Queen’s agony over love and duty gets royal treatment in CST’s searing ‘Elizabeth Rex’
By Lawrence B. Johnson
What’s in a title? The answer in Timothy Findley’s play “Elizabeth Rex,” an imagined night when a distraught queen hunkers down with Shakespeare and his fellow players in their stable quarters, is everything. And in its riveting search for the full answer, Chicago Shakespeare Theatre has created a night to remember.
The queen’s proper honorific is Elizabeth Regina. It is the profoundly distressed but famously willful Elizabeth who, in Findley’s telling, coins the oxymoron Elizabeth Rex to express the hard reality of her life. To vie with kings, to protect her people, indeed to ensure her own safety, she must act the king. She must, to borrow Lady Macbeth’s phrase, unsex herself. Ah, but there’s the rub, for it is Elizabeth Regina who is sick at heart this night: She has consigned her lover turned traitor, Robert Devereux, the Earl of Essex, to the headsman’s ax.
Her adored Essex will die at dawn. Only Elizabeth can commute his sentence, but to do so would be a fatal show of womanly weakness. What must be, shall be. And so the queen, who has just whiled away part of the evening watching a command performance of Shakespeare’s “Much Ado About Nothing” – how’s that for irony? – decides to murder sleep in the players’ company, and pops in on them in the royal barn where they’re staying. In a kind of epilogue to “Much Ado,” the queen who would be king becomes a player in her own tragedy, a compassionate observer of suffering and a recipient of grace.
What “Elizabeth Rex” is not is a duet for the queen and the great playwright. It isn’t
Shakespeare, played with plain humanity and a low profile by Kevin Gudahl, who chiefly interests Elizabeth among these actors now seen as normal folk. She is drawn – indeed forcibly pulled – to a player called Ned Lowenscroft, whom she has just admired as Beatrice in “Much Ado.” Now she encounters quite a different person, a man dying of syphilis and astonishingly candid in upbraiding the monarch for her presumption as well as her self-pity.
Indeed, Findley’s searing, witty drama unfolds along Shakespearean lines as a brilliant, flinty pas de deux for queen and fool. The worthy jousters are Diane D’Aquila, who created the role of Elizabeth in the play’s world premiere at the Stratford (Ontario) Shakespeare Festival in 2000, and Steven Sutcliffe, who transmogrifies the wasting Lowenscroft into a specter whom the queen cannot outflank and whose jibes she must absorb for the truths they bear.
D’Aquila’s splendid Elizabeth manages, turn by swift turn, to be droll and vulnerable, regal and penetrating. She looks the glorious queen, but speaks with kingly authority – until the night’s withering hours cast their pall over her heart and spirit. As Lowenscroft presses Elizabeth to acknowledge her love for Essex and act the woman, D’Aquila’s increasingly anguished rejoinders bring a hush to the house and with it a heightened sense of paradox: Essex may be in the tower, but the queen is reduced to the lowly environs of a barn, her companions conjurers of illusion.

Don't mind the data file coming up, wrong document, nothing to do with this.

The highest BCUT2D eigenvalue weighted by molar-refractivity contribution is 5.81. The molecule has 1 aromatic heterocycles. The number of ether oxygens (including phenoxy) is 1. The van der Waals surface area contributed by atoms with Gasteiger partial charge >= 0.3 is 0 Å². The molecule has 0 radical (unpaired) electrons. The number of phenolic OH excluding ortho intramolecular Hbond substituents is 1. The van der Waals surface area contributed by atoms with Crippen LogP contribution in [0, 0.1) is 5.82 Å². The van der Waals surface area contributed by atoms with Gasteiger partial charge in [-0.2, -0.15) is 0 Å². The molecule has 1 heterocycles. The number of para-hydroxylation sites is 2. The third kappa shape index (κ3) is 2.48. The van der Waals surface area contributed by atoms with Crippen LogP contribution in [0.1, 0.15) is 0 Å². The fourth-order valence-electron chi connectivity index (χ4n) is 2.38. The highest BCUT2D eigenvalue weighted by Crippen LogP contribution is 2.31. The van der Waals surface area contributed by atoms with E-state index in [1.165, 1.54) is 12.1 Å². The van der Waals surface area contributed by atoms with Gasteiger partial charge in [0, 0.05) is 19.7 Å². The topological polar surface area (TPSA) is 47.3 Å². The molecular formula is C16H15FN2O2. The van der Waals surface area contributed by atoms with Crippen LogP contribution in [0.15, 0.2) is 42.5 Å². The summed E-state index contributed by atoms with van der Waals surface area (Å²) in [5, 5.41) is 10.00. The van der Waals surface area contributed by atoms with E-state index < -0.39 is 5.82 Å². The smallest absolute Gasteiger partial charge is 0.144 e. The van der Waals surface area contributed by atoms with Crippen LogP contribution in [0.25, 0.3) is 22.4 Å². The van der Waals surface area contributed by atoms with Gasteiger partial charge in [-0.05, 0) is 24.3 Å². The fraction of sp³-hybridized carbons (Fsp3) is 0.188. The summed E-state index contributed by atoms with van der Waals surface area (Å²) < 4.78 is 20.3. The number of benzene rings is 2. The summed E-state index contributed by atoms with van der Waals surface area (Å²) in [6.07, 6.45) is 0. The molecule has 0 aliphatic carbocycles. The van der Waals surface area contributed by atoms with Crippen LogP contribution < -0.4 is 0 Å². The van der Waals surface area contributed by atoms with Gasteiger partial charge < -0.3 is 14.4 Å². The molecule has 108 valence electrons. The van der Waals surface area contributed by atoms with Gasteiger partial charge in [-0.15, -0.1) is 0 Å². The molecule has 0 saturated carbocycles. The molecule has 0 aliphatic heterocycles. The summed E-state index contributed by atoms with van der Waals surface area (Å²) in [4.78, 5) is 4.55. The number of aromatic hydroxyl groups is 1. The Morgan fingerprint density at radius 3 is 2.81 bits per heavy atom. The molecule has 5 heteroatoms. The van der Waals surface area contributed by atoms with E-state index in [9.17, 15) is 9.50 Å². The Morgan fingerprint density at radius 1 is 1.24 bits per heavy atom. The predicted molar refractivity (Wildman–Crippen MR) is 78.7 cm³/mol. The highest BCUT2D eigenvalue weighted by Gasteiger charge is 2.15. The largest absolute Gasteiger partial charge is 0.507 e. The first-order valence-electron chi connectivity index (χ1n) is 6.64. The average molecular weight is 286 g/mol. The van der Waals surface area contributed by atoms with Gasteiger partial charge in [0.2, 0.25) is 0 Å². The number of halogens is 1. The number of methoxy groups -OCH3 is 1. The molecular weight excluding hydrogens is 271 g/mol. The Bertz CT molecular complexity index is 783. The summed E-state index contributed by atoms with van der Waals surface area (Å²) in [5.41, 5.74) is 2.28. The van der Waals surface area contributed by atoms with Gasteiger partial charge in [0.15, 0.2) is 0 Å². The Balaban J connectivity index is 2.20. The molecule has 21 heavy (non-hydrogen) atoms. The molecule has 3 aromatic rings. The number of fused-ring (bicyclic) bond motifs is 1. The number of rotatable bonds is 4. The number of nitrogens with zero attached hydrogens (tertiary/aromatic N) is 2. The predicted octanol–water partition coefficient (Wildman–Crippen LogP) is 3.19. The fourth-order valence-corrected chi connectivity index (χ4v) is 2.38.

It’s to director Barbara Gaines’ great credit that the conceit of monarch and fool works as convincingly as it does. Elizabeth and Lowenscroft get into real shouting matches, but it is the practiced actor – even in his desperate illness – who swoops in and out of these collisions, perhaps measuring his impertinence. While it’s also quite something to watch D’Aquila’s impressive queen take such sauciness from a commoner, we glimpse constant reminders that Elizabeth is not herself tonight, that she’s in fact looking for something, whether answers or simply oblivion, amid this motley lot of barn dwellers.
Motley, and fascinating, they are. There’s the chattering old seamstress (Mary Ann Thebus) who can never find her specs, the even more ancient hanger-on (Bradley Armacost) who remembers when he had a fine leg for dance and the petulant Irish actor (Andrew Rothenberg) who will have no truck with this English queen. There’s even a bear in the barn.
Complete with a loft and strewn with hay, designer Daniel Ostling’s grand stable is fit for, well, a horse if not a queen. You can almost, with the deep-breathing and satisfied Elizabeth, smell it. In any case, this richly flavored and smartly acted enterprise fills one’s nostrils with the complex scent of truth.
- Essex was executed in February, 1601: Check events around this date in Shakespeare’s timeline
- Performance location, dates and times: Details at TheatreinChicago.com
Photos and credits: Home page and top: Queen Elizabeth (Diane D’Aquila) surveys a command performance of Shakespeare’s “Much Ado About Nothing.” Top left: Elizabeth is confronted by actor Ned Lowenscroft (Steven Sutcliffe). Lower left: Actor Ned Lowenscroft (Steven Sutcliffe) consults with William Shakespeare (Kevin Gudahl). (Photos by Liz Lauren)